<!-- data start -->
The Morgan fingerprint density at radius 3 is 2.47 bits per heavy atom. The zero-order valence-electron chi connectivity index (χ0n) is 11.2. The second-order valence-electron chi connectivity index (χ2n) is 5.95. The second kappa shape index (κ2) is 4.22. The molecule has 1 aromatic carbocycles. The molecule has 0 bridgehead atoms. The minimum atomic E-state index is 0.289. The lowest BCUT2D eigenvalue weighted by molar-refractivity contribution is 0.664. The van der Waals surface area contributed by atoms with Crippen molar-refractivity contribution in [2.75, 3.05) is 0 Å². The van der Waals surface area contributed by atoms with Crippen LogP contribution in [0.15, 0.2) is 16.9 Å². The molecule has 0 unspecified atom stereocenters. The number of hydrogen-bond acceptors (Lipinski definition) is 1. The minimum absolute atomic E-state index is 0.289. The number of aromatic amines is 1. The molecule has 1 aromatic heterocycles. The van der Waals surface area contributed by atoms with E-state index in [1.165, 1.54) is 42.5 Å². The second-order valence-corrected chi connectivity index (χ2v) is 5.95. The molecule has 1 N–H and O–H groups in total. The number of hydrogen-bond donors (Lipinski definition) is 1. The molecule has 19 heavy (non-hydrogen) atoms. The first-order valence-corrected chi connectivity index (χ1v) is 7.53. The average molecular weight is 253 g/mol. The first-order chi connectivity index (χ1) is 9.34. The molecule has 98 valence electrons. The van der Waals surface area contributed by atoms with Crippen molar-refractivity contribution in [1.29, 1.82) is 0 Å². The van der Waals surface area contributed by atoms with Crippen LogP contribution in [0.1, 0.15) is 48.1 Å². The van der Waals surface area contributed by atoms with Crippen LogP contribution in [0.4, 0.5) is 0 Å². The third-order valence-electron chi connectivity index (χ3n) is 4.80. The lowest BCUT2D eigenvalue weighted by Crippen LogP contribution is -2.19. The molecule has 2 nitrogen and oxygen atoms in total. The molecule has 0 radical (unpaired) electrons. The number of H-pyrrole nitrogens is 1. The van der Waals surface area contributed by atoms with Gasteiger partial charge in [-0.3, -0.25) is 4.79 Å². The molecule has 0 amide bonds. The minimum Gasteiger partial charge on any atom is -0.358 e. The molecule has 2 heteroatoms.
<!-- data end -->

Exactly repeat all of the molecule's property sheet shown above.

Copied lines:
The Morgan fingerprint density at radius 3 is 2.47 bits per heavy atom. The zero-order valence-electron chi connectivity index (χ0n) is 11.2. The second-order valence-electron chi connectivity index (χ2n) is 5.95. The second kappa shape index (κ2) is 4.22. The molecule has 1 aromatic carbocycles. The molecule has 0 bridgehead atoms. The minimum atomic E-state index is 0.289. The lowest BCUT2D eigenvalue weighted by molar-refractivity contribution is 0.664. The van der Waals surface area contributed by atoms with Crippen molar-refractivity contribution in [2.75, 3.05) is 0 Å². The van der Waals surface area contributed by atoms with Crippen LogP contribution in [0.15, 0.2) is 16.9 Å². The molecule has 0 unspecified atom stereocenters. The number of hydrogen-bond acceptors (Lipinski definition) is 1. The minimum absolute atomic E-state index is 0.289. The number of aromatic amines is 1. The molecule has 1 aromatic heterocycles. The van der Waals surface area contributed by atoms with E-state index in [1.165, 1.54) is 42.5 Å². The second-order valence-corrected chi connectivity index (χ2v) is 5.95. The molecule has 1 N–H and O–H groups in total. The number of hydrogen-bond donors (Lipinski definition) is 1. The molecule has 19 heavy (non-hydrogen) atoms. The first-order valence-corrected chi connectivity index (χ1v) is 7.53. The average molecular weight is 253 g/mol. The first-order chi connectivity index (χ1) is 9.34. The molecule has 98 valence electrons. The van der Waals surface area contributed by atoms with Crippen molar-refractivity contribution in [1.29, 1.82) is 0 Å². The van der Waals surface area contributed by atoms with Crippen LogP contribution in [0.1, 0.15) is 48.1 Å². The van der Waals surface area contributed by atoms with Crippen LogP contribution in [0.4, 0.5) is 0 Å². The third-order valence-electron chi connectivity index (χ3n) is 4.80. The lowest BCUT2D eigenvalue weighted by Crippen LogP contribution is -2.19. The molecule has 2 nitrogen and oxygen atoms in total. The molecule has 0 radical (unpaired) electrons. The number of H-pyrrole nitrogens is 1. The van der Waals surface area contributed by atoms with Gasteiger partial charge in [-0.3, -0.25) is 4.79 Å². The molecule has 0 amide bonds. The minimum Gasteiger partial charge on any atom is -0.358 e. The molecule has 2 heteroatoms.